Thursday, 12 July 2012

New book due soon - Discover Scottish Land Records

Having just got The Mount Stewart Murder into print, I have a another new book due out imminently, my third publication with Australian based publisher (and all round good eggs!) Unlock the Past. Here's the blurb:

Discover Scottish Land Records

This latest guide from family historian Chris Paton takes a look at the complicated records concerning land and property based research in Scotland. For centuries property transactions within the county were governed by feudal tenure, a system which was abandoned in England and Wales in the Middle Ages, but which continued in Scotland until 2004. But feudalism was not the only method by which land was held, with udalism, dùthchas, leasehold and more competing as forms of tenure across the country at different times.

Connected with the rules surrounding property transactions were those associated with the inheritance of land and heritable estate, all of which is explained in great detail. From sasines to skat, from retours to precepts of clare constant, and from apparent heirs to heirs apparent, this concise guide will help you get to grips with one of the most exciting and useful topics within Scottish family history.


This is a book that started as a talk given down under on two separate visits in the last couple of years, and probably the genealogical handbook I've written which I've had the most fun with. One of my prime motivations for writing books like this is because it really forces me to learn a heck of a lot that I don't know, as well as to share what I do, and I've really learned a lot from this one. As an example, you'll often read about how in Scotland the Services of Heirs procedure was used for the inheritance of land prior to 1868 -  but you don't often read about the formal process involved, or the fact that there were alternatives, or that not all retours were transmitted to Chancery, or what happened if the court decision was later challenged, or how long the court decision was open to challenge after it was retoured in the first place, or why special services list details of land when general services don't, and so on and so on. I've tried to address issues like this in some depth to clarify exactly what was really going on half the time, and so I hope it will really help those looking into their land and property history here in Scotland.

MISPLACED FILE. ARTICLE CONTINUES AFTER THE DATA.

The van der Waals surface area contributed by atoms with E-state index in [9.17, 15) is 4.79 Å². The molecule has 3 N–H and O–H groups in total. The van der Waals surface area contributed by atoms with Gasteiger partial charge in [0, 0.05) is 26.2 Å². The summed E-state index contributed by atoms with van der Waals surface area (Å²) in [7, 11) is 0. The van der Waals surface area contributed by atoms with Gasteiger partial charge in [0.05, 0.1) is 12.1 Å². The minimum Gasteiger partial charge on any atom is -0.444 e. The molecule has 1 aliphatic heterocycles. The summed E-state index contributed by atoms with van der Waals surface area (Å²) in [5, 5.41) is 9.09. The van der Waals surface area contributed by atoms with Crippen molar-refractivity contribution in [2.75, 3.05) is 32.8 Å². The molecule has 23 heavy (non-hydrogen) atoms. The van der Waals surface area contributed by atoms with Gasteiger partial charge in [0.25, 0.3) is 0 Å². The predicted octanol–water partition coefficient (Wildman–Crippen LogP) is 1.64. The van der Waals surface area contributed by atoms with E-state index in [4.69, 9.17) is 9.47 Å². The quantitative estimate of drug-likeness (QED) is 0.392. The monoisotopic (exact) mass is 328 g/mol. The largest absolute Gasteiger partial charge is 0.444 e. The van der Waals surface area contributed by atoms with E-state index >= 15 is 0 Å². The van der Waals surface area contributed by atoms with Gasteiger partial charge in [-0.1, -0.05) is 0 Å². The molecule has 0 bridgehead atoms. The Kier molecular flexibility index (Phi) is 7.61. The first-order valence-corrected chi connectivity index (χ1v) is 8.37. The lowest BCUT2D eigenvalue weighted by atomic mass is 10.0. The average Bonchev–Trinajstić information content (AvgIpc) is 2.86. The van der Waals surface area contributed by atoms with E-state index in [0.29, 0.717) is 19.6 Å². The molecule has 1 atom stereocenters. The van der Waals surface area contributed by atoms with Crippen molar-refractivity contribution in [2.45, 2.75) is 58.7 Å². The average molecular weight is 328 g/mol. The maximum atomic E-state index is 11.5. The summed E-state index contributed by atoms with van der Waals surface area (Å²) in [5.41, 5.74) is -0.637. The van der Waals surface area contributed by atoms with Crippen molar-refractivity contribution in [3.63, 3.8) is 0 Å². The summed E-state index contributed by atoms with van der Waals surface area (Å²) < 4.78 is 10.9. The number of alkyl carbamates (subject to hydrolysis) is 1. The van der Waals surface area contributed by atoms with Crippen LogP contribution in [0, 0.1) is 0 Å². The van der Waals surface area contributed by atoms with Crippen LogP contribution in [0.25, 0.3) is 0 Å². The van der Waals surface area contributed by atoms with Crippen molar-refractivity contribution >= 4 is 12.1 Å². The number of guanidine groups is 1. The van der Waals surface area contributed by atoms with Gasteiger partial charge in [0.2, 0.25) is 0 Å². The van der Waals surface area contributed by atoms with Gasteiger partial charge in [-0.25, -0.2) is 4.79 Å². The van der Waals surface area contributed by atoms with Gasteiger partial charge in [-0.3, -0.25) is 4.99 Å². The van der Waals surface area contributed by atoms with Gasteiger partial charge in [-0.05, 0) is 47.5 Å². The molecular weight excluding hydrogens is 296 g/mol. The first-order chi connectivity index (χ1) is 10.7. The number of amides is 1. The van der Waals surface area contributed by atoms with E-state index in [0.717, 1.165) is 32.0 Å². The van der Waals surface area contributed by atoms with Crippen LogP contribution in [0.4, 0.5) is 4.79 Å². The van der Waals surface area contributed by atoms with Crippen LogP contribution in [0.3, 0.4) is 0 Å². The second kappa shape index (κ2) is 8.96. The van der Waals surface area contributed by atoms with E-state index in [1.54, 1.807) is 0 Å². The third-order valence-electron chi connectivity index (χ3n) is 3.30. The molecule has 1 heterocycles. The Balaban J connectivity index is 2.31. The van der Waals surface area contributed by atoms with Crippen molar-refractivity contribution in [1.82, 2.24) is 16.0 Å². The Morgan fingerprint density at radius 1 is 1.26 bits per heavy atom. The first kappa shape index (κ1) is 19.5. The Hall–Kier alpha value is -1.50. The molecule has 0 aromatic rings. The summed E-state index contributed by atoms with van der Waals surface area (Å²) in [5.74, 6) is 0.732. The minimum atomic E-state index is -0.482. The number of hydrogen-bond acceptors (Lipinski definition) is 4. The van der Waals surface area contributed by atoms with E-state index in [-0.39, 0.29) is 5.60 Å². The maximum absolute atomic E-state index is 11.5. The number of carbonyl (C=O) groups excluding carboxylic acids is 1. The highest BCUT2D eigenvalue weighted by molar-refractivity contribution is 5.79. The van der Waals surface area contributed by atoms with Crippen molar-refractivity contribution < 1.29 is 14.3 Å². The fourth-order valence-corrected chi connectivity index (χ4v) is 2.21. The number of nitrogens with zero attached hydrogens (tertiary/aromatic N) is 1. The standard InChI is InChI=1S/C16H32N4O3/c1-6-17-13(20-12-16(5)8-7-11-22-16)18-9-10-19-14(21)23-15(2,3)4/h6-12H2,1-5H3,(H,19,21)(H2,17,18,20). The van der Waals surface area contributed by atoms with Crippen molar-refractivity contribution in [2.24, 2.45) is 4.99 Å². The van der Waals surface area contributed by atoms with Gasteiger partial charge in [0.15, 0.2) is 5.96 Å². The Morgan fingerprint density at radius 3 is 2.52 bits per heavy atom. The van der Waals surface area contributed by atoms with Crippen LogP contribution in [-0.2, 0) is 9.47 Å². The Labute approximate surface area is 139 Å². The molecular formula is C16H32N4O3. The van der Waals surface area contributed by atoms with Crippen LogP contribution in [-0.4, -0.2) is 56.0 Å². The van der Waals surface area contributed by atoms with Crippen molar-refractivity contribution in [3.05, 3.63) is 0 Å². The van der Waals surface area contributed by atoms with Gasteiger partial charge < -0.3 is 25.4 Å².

The following are the chapter and sub-chapter headings:

Introduction
Acknowledgments

Where were they?
* The vital records
* Parish records
* Census records (1801-1911)
* The 1939 National Identity Register
* Street directories
* Phone directories
* Electoral registers
* Valuation rolls
* Earlier tax and valuation rolls
* Architects
* Newspapers

A Sense of Place
* Maps
* The Statistical Accounts of Scotland
* Other gazetteers
* Forfeited Estates
* Other National Records of Scotland collections
* The RCAHMS

Land Tenure
* Scottish laws
* Feudalism
* Charters
* Sasines
* Locating the records
* Pre-1781 sasines
* Liferents and trusts
* Registers of Scotland
* Registers of Deeds
* Rental records
* Tacksmen
* The end of feudalism
* Other forms of tenure

Inheritance
* Apparent heirs
* The Services of Heirs
* Precept of clare constat
* Types of heir
* Glossary

Further Reading
Index

The book is now available for pre-order at www.gould.com.au/Discover-Scottish-Land-Records-p/utp0283.htm and at the price of AU$18 +p&p - it will be published later this month. Check out another land related title also due from the company, Land Research for Family Historians in Australia and New Zealand by Carole Riley, also available for pre-order from www.gould.com.au/Land-Research-for-Family-Historians-in-Aus-NZ-p/utp0162.htm.

Chris

Check out my Scotland's Greatest Story research service www.ScotlandsGreatestStory.co.uk
New book: It's Perthshire 1866 - there's been a murder... www.thehistorypress.co.uk/products/The-Mount-Stewart-Murder.aspx (from June 12th 2012)

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